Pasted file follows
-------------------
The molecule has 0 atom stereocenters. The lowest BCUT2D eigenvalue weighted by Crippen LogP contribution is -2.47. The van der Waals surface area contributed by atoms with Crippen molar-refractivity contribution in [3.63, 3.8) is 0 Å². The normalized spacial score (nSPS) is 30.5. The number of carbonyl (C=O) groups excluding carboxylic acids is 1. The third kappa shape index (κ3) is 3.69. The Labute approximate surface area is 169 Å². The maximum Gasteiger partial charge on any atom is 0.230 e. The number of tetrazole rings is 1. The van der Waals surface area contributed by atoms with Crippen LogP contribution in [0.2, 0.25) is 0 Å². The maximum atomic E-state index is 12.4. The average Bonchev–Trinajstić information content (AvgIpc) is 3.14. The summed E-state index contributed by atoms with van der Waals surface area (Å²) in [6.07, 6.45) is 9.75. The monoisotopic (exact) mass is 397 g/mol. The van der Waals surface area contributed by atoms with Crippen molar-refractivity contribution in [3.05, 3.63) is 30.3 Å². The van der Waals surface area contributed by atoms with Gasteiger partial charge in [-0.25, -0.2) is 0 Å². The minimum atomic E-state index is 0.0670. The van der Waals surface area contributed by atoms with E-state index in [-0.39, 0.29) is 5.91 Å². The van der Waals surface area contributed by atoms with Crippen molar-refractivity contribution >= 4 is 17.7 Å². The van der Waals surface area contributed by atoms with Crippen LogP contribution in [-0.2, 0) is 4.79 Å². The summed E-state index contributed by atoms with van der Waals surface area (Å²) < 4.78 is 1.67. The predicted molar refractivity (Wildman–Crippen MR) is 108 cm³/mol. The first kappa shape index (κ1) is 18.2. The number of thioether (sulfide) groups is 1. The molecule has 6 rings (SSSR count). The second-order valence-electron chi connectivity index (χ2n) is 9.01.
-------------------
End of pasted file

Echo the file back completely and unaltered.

The molecule has 0 atom stereocenters. The lowest BCUT2D eigenvalue weighted by Crippen LogP contribution is -2.47. The van der Waals surface area contributed by atoms with Crippen molar-refractivity contribution in [3.63, 3.8) is 0 Å². The normalized spacial score (nSPS) is 30.5. The number of carbonyl (C=O) groups excluding carboxylic acids is 1. The third kappa shape index (κ3) is 3.69. The Labute approximate surface area is 169 Å². The maximum Gasteiger partial charge on any atom is 0.230 e. The number of tetrazole rings is 1. The van der Waals surface area contributed by atoms with Crippen LogP contribution in [0.2, 0.25) is 0 Å². The maximum atomic E-state index is 12.4. The average Bonchev–Trinajstić information content (AvgIpc) is 3.14. The summed E-state index contributed by atoms with van der Waals surface area (Å²) in [6.07, 6.45) is 9.75. The monoisotopic (exact) mass is 397 g/mol. The van der Waals surface area contributed by atoms with Crippen molar-refractivity contribution in [3.05, 3.63) is 30.3 Å². The van der Waals surface area contributed by atoms with Gasteiger partial charge in [-0.25, -0.2) is 0 Å². The minimum atomic E-state index is 0.0670. The van der Waals surface area contributed by atoms with E-state index in [-0.39, 0.29) is 5.91 Å². The van der Waals surface area contributed by atoms with Crippen molar-refractivity contribution >= 4 is 17.7 Å². The van der Waals surface area contributed by atoms with Crippen LogP contribution in [-0.2, 0) is 4.79 Å². The summed E-state index contributed by atoms with van der Waals surface area (Å²) < 4.78 is 1.67. The predicted molar refractivity (Wildman–Crippen MR) is 108 cm³/mol. The first kappa shape index (κ1) is 18.2. The number of thioether (sulfide) groups is 1. The molecule has 6 rings (SSSR count). The second-order valence-electron chi connectivity index (χ2n) is 9.01.